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‘White privilege’? Industry bodies respond to criticism of new code

Some of Australia's leading healthcare bodies have today issued a joint statement in response to comments made about recognising "white privilege" in the sector.

The statement refers to comments made by Graeme Haycroft on Sydney talk-back radio, and was jointly written by the Nursing and Midwifery Board of Australia, The Congress of Aboriginal and Torres Strait Islander Nurses and Midwives, Australian College of Midwives, Australian College of Nursing and Australian Nursing and Midwifery Federation.

Haycroft is one of the founders of the Nurses Professional Association of Queensland, and recently published an article on the topic of "cultural safety" which was discussed on national radio.

The article, 'Nurses Latest Target of PC Brigade' claims that the newly updated Code of Conduct for nurses could see staff fired "at the whim of any disgruntled or offended patient," and involved "no discussion or consultation" with nurses.

Following is an extract of Haycroft's article:


Their new code now eye wateringly says "– cultural safety provides a decolonising model of practice based on dialogue, communication power-sharing and negotiation, and the acknowledgement of white privilege". Read it yourself on page 15 of the code.  It also says "Cultural safety" is now equally as important to quality care as "clinical safety" and nurses and midwives must now take this into account when dealing with patients and their families.  How on earth is this going to work when say the young aboriginal kid is brought into the emergency ward after a knife fight with his blood and guts spread all over the gurney screaming abuse at the white nurse who is about to try and help him? Does the nurse quietly sit beside him, hold his hand and explain in gentle tones that upon measured reflection he/she is aware of his/her white privilege and this will be informing his/her care?

The joint statement released today has called these comments out as misleading, and attempted to clarify the updated code.

"In response to Graeme Haycroft’s recent comments, we welcome the opportunity to provide further information on how important cultural safety is for improving health outcomes and experiences for Aboriginal and Torres Strait Islander Peoples," the statement said.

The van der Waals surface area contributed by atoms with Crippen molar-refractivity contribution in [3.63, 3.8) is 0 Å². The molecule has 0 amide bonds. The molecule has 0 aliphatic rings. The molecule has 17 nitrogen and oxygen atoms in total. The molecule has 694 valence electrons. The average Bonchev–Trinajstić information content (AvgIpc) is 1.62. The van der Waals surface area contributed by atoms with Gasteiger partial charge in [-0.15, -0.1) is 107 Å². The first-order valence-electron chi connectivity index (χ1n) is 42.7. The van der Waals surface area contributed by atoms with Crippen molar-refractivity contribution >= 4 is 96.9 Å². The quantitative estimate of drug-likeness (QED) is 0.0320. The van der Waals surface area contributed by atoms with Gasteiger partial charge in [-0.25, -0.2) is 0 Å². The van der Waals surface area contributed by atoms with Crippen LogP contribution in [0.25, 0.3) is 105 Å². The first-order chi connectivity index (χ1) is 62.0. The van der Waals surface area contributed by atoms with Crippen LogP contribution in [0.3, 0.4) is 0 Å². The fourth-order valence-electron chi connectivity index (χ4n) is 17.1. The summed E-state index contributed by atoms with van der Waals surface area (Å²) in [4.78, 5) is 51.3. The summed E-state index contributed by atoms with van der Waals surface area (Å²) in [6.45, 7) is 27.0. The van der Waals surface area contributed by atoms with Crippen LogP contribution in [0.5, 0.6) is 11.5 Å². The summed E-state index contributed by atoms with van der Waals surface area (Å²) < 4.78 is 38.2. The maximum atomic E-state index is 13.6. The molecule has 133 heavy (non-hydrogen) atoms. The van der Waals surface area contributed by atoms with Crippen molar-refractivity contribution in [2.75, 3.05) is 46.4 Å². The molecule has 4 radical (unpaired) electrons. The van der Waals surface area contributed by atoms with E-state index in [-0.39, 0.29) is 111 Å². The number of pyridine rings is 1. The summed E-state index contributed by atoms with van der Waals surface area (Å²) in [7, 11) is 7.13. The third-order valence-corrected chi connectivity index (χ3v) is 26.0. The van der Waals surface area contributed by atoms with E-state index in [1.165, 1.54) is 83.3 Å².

"It is clear from the 2018 Closing the Gap Report tabled by Prime Minister Turnbull in February 2018 that Aboriginal and/or Torres Strait Islander Peoples still experience poorer health outcomes than non-Indigenous Australians; it is well understood these inequities are a result of the colonisation process and the many discriminatory policies to which Aboriginal and/or Torres Strait Islander Australians were subjected to, and the ongoing experience of discrimination today.

"The approach the NMBA has taken for nurses and midwives by setting expectations around culturally safe practice, reflects the current expectations of governments to provide a culturally safe health system, and culturally safe and respectful practice is not a new concept."

The statement goes on to detail the consultation process involved in the making of the new Code of Conduct, and emphasises that no verbal acknowledgement of white privilege – as suggested by Haycroft – was required by staff.

"The principle of cultural safety in the new Code of Conduct for nurses and Code of Conduct for midwives provides simple, common sense guidance on how to work in a partnership with Aboriginal and Torres Strait Islander Peoples. The codes do not require nurses or midwives to declare or apologise for white privilege," the statement said.

"The guidance around cultural safety in the codes sets out clearly the behaviours that are expected of nurses and midwives, and the standard of conduct that patients and their families can expect. It is vital guidance for improving health outcomes and experiences for Aboriginal and Torres Strait Islander Peoples.

"The codes were developed through an evidence-based and extensive consultation process conducted over a two-year period. Their development included literature reviews to ensure they were based on the best available international and Australian evidence, as well as an analysis of complaints about the conduct of nurses and midwives to ensure they were meeting the public’s needs.

"The consultation and input from the public and professions included working groups, focus groups and preliminary and public consultation. The public consultation phase included a campaign to encourage nurses and midwives to provide feedback.

"Nurses and midwives are expected to engage with all people as individuals in a culturally safe and respectful way, foster open, honest and compassionate professional relationships, and adhere to their obligations about privacy and confidentiality."

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